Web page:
For George and his virtuous wife, Mary Bailey (played by the charming, Donna Reed), this period starting from George’s early part-time work at a Pharmacist’s until his responsibilities as the Chairperson of Bailey Bros. Building and Loan Association—becomes a romantic period that sees them bloom, whither, and shine again making a jolly family of six. In these 26 years, they grow to cherish their smalltime Bedford Falls turning this small town into a haven. George spends his time serving his hometown, and keeping it off the sordid hands of slumlord, Henry Potter (Lionel Barrymore) – saving the day many times for the hardworking and oppressed citizens of Bedford Falls.

Yet, one has to pose the question, what happens when this local messiah in flesh and blood faces trouble and finds himself in the corner? How can he go on protecting his fellas when he, himself, is done and dusted? That’s the catch, but have no fear friends for AS2, Angel Second Class, passionate admirer of The Adventures of Tom Sawyer is here to save the day. His name is Clarence Odbody, played with jest by Henry Travers.

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Clarence’s favorite novel, Mark Twain’s Tom Sawyer knits a mawkish metaphor in Wonderful Life. Like Tom, George’s overriding guilt of saving the day and undoing the wrong forms the basis and very like Tom and his pal, Huck, George is also an adventurer at heart wanting to visit Europe, Asia, and the Caribbean. Of course, this remains unfulfilled for he has to grow up at a young age and takeover as the Chairman of his father and uncle’s association. Not to let his people down and to ensure that Potter is kept at hand’s reach, George reluctantly agrees and once he does, his adventures only begin within the confines of this small town.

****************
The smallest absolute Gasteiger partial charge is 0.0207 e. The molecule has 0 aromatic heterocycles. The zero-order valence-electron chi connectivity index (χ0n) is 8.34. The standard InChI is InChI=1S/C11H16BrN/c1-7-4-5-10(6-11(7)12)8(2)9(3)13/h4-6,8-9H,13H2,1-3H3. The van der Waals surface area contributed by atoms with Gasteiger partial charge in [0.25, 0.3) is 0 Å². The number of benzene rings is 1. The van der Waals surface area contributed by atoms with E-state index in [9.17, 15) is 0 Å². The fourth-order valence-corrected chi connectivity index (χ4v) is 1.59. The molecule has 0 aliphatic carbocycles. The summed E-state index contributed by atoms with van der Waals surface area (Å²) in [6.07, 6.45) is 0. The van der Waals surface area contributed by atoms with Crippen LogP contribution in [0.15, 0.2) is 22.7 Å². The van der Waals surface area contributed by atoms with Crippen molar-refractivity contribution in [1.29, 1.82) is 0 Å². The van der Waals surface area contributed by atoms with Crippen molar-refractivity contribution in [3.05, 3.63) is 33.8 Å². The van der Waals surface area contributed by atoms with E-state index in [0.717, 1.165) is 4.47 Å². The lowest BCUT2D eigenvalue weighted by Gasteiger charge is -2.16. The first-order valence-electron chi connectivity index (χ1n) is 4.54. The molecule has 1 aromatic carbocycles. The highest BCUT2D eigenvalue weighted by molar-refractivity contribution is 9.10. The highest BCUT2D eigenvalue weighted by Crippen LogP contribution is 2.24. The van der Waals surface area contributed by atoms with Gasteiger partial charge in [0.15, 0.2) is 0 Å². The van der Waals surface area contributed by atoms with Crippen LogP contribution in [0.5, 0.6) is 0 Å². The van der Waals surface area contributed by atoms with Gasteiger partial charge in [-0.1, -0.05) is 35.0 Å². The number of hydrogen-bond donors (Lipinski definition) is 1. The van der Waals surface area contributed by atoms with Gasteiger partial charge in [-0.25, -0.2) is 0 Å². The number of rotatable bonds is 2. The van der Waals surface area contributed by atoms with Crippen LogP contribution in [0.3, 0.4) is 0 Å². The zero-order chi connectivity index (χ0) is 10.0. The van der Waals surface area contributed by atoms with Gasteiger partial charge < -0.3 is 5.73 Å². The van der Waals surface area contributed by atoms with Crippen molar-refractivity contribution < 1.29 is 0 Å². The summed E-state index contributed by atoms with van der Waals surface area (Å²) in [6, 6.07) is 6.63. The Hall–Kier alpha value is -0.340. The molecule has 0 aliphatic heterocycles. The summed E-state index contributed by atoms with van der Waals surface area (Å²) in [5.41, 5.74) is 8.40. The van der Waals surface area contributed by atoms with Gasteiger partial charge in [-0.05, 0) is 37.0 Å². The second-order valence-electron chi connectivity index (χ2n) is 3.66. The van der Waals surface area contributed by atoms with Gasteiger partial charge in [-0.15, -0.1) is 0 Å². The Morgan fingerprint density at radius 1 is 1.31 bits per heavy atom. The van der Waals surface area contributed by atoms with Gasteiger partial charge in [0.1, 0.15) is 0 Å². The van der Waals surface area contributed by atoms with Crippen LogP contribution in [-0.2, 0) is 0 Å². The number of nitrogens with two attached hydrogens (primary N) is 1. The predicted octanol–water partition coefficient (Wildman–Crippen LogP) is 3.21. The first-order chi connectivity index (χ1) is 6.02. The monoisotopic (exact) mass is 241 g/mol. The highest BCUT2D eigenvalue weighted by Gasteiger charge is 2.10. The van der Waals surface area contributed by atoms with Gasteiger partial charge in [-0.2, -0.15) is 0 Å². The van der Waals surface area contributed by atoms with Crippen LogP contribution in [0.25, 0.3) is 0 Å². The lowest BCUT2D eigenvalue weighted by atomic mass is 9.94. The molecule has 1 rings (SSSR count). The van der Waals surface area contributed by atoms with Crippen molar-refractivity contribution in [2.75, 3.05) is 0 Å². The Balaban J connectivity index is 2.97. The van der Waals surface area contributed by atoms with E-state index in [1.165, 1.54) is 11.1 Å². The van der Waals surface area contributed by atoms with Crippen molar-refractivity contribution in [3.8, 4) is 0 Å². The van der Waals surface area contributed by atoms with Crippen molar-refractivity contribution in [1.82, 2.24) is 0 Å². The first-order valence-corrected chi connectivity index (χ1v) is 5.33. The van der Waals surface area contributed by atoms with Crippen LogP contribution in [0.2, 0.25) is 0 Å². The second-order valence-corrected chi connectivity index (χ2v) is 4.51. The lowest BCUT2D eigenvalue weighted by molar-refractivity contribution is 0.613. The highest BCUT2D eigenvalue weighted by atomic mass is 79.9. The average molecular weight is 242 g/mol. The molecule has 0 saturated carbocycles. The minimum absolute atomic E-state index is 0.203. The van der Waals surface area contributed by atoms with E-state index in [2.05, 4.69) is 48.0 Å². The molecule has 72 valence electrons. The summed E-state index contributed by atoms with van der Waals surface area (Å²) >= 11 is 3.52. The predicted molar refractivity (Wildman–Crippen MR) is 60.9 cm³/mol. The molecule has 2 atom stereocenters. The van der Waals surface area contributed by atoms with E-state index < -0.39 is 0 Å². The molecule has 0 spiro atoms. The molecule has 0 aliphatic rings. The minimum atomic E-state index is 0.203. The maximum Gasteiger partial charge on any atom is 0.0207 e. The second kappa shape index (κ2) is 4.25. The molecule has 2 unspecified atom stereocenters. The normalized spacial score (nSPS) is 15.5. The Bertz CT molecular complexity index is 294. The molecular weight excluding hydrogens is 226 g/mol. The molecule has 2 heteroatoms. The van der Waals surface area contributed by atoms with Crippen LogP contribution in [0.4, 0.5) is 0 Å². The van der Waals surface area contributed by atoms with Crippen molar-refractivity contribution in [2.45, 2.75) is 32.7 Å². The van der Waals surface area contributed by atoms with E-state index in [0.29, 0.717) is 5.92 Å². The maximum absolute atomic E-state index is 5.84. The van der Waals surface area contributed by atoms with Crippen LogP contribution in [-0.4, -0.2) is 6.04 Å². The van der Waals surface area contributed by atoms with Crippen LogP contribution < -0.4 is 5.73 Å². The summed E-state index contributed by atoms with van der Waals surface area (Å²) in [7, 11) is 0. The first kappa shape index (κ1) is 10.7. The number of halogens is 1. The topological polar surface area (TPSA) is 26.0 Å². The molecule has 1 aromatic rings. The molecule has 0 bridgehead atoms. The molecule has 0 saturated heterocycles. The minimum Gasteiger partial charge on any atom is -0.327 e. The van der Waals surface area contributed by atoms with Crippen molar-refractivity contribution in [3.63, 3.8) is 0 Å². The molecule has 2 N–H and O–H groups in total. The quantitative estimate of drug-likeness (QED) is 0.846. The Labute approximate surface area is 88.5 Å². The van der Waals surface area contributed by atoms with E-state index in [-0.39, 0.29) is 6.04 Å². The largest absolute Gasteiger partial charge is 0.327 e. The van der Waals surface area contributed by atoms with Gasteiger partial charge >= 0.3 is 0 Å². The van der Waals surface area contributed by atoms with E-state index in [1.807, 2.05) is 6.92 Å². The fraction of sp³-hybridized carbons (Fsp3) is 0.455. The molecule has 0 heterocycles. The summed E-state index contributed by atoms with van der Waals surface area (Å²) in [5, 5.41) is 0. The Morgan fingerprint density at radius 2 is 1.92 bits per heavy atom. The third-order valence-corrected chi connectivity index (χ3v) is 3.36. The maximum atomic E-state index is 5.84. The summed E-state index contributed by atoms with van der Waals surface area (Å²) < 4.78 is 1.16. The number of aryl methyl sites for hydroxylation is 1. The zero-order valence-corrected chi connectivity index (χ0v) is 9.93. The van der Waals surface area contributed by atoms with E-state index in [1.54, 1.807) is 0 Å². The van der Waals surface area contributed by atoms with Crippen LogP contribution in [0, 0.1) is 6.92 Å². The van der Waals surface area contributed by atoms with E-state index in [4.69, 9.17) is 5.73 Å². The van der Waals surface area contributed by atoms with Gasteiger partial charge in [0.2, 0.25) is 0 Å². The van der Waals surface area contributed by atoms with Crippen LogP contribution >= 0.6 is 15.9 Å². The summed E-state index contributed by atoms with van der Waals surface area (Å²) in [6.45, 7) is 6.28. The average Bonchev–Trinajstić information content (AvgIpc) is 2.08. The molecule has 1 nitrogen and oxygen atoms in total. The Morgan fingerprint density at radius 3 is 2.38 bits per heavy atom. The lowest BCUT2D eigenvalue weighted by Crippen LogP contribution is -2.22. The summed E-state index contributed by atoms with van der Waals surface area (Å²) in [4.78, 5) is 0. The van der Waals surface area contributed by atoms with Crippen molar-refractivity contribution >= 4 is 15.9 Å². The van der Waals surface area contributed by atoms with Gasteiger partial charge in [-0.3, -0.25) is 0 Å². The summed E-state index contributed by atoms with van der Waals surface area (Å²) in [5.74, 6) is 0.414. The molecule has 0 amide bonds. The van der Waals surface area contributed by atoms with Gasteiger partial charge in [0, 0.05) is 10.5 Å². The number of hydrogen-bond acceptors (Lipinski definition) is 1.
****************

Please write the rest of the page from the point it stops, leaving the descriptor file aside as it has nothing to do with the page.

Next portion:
It’s a Wonderful Life might be longer than it appears for today’s viewers. At over 2 hours, the movie is slow taking its time as it skims over 26 years. Not to say it’s boring, which it isn’t, it can feel a bit tedious at times, but the splendor we see on screen, Capra’s tight direction, and the droll life and times of the Bailey couple keep it refreshing and amusing. It’s one of those movies you’d enjoy in a cold night wrapped around warm blankets with your family, which is also why It’s a Wonderful Life has become a nostalgic fair.